Nevertheless, we can't evade the fact that God's justice in the "Inferno" is created by a medieval man's intellect, and that his point of view on Divine Justice is influenced by his religious views, however, Dante, during his journey changes his attitude and he finally starts to observe the perfection of God's Justice, he acknowledges how Divine Justice doesn't punish the souls in Hell harshly and cruelly, but the punishment is definitely a mirror of their sins, which ironically creates an eternal torment for the hopeless souls trapped in Hell.

In conclusion, Divine Justice takes many forms in Dante's work, but each punishment is proportional to the seriousness of the soul's crime, Dante started his journey feeling compassion toward the sinners and fearing God's Justice, he descends through the nine circles of Hell, where he reflects, and begins to acknowledge the Perfection of God's Justice. Each of the levels is different; the souls are punished according to the gravity of their offenses toward God, after Dante reaches Cocytus, which is the center of Hell, He continues to the Purgatory. The "Inferno" is only the first part of Dante's Masterpiece "The Divine Comedy", and it is in this journey through Hell where Dante realizes the perfection of God's justice, he will later experience in Heaven Divine Grace from God himself.

Works Consulted

Alighieri, Dante. The Inferno. New York, New York: NAL PENGUIN INC, 1954. 288. Print.

This book describes Dante's visit to the lower realms of the next world

"BCC Writing Lab." Writing a Literary Analysis. Bellevue College, n.d. Web. 17 May 2010. <http://bellevuecollege.edu/writinglab/literaryanalysis.html>.

This source explains how a literary analysis should be written; it provides examples of different works and discusses how a thesis should be written.

Birky, Beth. "Literature and writing essay resources Analyzing a passage." Literary Analysis Guide. Goshen College, 08 2009. Web. 24 May 2010. <http://www.goshen.edu/english/litanalysis.html>.

This source discusses ways to analyzed a literature piece and helps you to show more understanding of the text that is being read.

Cachey, Theodore, and Louis Jordan. "Renaissance Dante in Print." Main Exposition of Dante's Renaissance. Universtity of Notre Dame, n.d. Web. 17 May 2010. <http://www.italnet.nd.edu/Dante/index.html>.

This exhibition presents Renaissance editions of Dante's Divine Comedy from the Zahm, Dante Collection at the University of Notre Dame. This exhibit constitutes essential primary sources for both the history of Dante's reception during the Renaissance and the early history of the printed book.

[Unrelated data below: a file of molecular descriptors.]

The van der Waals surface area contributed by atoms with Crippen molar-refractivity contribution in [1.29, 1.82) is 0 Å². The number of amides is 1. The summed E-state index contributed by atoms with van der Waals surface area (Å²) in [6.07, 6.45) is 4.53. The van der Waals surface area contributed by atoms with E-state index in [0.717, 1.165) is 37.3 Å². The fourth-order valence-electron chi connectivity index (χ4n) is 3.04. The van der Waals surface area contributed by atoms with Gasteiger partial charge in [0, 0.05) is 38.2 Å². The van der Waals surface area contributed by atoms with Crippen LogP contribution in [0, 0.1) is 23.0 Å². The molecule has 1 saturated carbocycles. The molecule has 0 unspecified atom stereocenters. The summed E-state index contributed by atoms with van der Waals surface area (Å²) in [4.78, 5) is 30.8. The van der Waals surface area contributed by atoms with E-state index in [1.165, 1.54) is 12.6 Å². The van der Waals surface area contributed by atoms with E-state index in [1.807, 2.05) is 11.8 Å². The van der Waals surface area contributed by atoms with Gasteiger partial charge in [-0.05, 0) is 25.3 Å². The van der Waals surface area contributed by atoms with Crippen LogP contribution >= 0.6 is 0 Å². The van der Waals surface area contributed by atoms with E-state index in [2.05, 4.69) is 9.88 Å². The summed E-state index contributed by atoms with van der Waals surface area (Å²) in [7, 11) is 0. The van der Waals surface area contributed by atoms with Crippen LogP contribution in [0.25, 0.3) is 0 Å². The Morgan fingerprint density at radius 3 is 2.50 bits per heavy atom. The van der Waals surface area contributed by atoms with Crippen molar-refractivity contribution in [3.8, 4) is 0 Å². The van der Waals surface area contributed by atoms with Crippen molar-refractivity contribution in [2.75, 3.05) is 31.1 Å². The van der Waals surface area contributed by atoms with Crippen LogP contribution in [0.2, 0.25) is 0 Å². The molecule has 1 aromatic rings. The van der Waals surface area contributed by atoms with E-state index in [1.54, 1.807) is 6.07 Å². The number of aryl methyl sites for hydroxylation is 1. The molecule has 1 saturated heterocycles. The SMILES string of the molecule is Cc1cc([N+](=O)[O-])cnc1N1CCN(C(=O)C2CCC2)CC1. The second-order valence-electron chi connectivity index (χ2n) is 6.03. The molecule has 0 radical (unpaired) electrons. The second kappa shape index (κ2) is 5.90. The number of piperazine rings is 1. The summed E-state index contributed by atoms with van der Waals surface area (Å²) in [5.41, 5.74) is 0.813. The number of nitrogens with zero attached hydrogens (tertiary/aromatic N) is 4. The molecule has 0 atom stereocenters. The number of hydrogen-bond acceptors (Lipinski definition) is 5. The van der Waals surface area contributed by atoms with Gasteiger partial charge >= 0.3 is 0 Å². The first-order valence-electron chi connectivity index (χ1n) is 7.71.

Cruz, Kristen. "Literary Genres." List defines each of the genres included in Recommended Literature: Kindergarten Through Grade Twelve. California Department of Education, 30 Nov 2009. Web. 17 May 2010. <http://www.cde.ca.gov/ci/rl/ll/litrlgenres.asp>.

This source provides a brief description of all literary genres, does not offer links or details; additional sources needed

"Dante's Inferno." Dante's World. University of Texas at Austin, n.d. Web. 17 May 2010. <http://danteworlds.laits.utexas.edu/index.html>.

This source is an integrated multimedia journey--combining artistic images, textual commentary, and audio recordings--through the three realms of the afterlife (Inferno, Purgatory, Paradise) presented in Dante's Divine Comedy.

"Justice." American Bible Society. American Bible Society, 2010. Web. 17 May 2010. <http://www.americanbible.org/brcpages/Justice>.

This web site discusses the definition of God's Justice according to the bible

Kershaw, Simon. "Bible The New Revised Version." Oremus Bible Browser. Division of Christian Education of the National Council of the Churches of Christ in the United States of America, 03 Mar 2008. Web. 17 May 2010. <http://www.devotions.net/bible/00bible.htm>

This source provides information about the bible with some verses helpful to comparing God's Justice in the bible to Dante's book.

"MHS Composition Guide." Philosophical and Religious: The religious and ethical climate influences writers and their texts. Merryville School, n.d. Web. 17 May 2010. <http://www.ci.maryville.tn.us/mhs/studyskills/CompGuide/compguide.htm>.

This source provides basic descriptions of a variety of criticism techniques

Wiehardt, Ginny. "Types of Characters." Types of characters in Fiction. About.com Guide, n.d. Web. 17 May 2010. <http://fictionwriting.about.com/od/crafttechnique/tp/charactertypes.htm>.

This source provides the information we need to know about every type of character we need to know as we study literature